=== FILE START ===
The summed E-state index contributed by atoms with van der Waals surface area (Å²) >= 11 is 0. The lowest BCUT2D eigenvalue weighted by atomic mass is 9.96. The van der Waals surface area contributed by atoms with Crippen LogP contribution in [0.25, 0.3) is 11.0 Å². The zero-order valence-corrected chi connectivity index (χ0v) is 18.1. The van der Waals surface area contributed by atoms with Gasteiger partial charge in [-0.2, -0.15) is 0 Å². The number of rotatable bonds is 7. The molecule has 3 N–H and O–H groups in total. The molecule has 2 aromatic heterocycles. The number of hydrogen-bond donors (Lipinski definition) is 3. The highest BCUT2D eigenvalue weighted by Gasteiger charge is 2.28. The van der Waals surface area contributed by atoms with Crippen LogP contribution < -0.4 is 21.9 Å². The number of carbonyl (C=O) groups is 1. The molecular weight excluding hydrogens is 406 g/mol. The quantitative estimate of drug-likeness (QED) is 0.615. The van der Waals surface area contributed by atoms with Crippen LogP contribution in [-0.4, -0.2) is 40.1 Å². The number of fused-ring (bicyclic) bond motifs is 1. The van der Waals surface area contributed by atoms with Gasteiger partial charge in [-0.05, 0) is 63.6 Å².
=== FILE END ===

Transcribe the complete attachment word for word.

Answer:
The summed E-state index contributed by atoms with van der Waals surface area (Å²) >= 11 is 0. The lowest BCUT2D eigenvalue weighted by atomic mass is 9.96. The van der Waals surface area contributed by atoms with Crippen LogP contribution in [0.25, 0.3) is 11.0 Å². The zero-order valence-corrected chi connectivity index (χ0v) is 18.1. The van der Waals surface area contributed by atoms with Gasteiger partial charge in [-0.2, -0.15) is 0 Å². The number of rotatable bonds is 7. The molecule has 3 N–H and O–H groups in total. The molecule has 2 aromatic heterocycles. The number of hydrogen-bond donors (Lipinski definition) is 3. The highest BCUT2D eigenvalue weighted by Gasteiger charge is 2.28. The van der Waals surface area contributed by atoms with Crippen LogP contribution < -0.4 is 21.9 Å². The number of carbonyl (C=O) groups is 1. The molecular weight excluding hydrogens is 406 g/mol. The quantitative estimate of drug-likeness (QED) is 0.615. The van der Waals surface area contributed by atoms with Crippen LogP contribution in [-0.4, -0.2) is 40.1 Å². The number of fused-ring (bicyclic) bond motifs is 1. The van der Waals surface area contributed by atoms with Gasteiger partial charge in [-0.05, 0) is 63.6 Å².